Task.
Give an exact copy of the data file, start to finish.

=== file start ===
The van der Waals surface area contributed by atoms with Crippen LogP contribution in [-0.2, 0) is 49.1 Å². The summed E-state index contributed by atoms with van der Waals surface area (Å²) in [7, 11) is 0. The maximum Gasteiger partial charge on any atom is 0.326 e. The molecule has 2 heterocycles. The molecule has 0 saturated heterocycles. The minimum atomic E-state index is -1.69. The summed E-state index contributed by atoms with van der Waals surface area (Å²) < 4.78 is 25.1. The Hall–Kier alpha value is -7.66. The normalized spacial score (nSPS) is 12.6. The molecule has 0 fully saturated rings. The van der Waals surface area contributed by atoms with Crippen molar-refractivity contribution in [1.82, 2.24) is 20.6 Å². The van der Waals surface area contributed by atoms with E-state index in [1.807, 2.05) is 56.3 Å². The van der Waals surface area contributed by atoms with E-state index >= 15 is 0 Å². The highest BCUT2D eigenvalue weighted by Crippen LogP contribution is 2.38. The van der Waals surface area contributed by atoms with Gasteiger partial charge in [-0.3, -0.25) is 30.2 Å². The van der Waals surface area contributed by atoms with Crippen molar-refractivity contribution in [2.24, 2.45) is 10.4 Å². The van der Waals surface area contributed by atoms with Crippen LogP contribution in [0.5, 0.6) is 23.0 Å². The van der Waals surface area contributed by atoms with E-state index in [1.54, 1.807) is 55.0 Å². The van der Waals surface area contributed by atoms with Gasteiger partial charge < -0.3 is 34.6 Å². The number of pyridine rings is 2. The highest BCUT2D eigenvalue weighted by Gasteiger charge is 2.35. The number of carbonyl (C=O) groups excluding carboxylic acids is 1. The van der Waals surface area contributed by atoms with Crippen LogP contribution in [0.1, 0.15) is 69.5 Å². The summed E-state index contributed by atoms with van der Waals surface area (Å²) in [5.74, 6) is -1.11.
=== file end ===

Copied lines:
The van der Waals surface area contributed by atoms with Crippen LogP contribution in [-0.2, 0) is 49.1 Å². The summed E-state index contributed by atoms with van der Waals surface area (Å²) in [7, 11) is 0. The maximum Gasteiger partial charge on any atom is 0.326 e. The molecule has 2 heterocycles. The molecule has 0 saturated heterocycles. The minimum atomic E-state index is -1.69. The summed E-state index contributed by atoms with van der Waals surface area (Å²) < 4.78 is 25.1. The Hall–Kier alpha value is -7.66. The normalized spacial score (nSPS) is 12.6. The molecule has 0 fully saturated rings. The van der Waals surface area contributed by atoms with Crippen molar-refractivity contribution in [1.82, 2.24) is 20.6 Å². The van der Waals surface area contributed by atoms with E-state index in [1.807, 2.05) is 56.3 Å². The van der Waals surface area contributed by atoms with E-state index >= 15 is 0 Å². The highest BCUT2D eigenvalue weighted by Crippen LogP contribution is 2.38. The van der Waals surface area contributed by atoms with Gasteiger partial charge in [-0.3, -0.25) is 30.2 Å². The van der Waals surface area contributed by atoms with Crippen molar-refractivity contribution in [2.24, 2.45) is 10.4 Å². The van der Waals surface area contributed by atoms with Crippen LogP contribution in [0.5, 0.6) is 23.0 Å². The van der Waals surface area contributed by atoms with E-state index in [1.54, 1.807) is 55.0 Å². The van der Waals surface area contributed by atoms with Gasteiger partial charge < -0.3 is 34.6 Å². The number of pyridine rings is 2. The highest BCUT2D eigenvalue weighted by Gasteiger charge is 2.35. The number of carbonyl (C=O) groups excluding carboxylic acids is 1. The van der Waals surface area contributed by atoms with Crippen LogP contribution in [0.1, 0.15) is 69.5 Å². The summed E-state index contributed by atoms with van der Waals surface area (Å²) in [5.74, 6) is -1.11.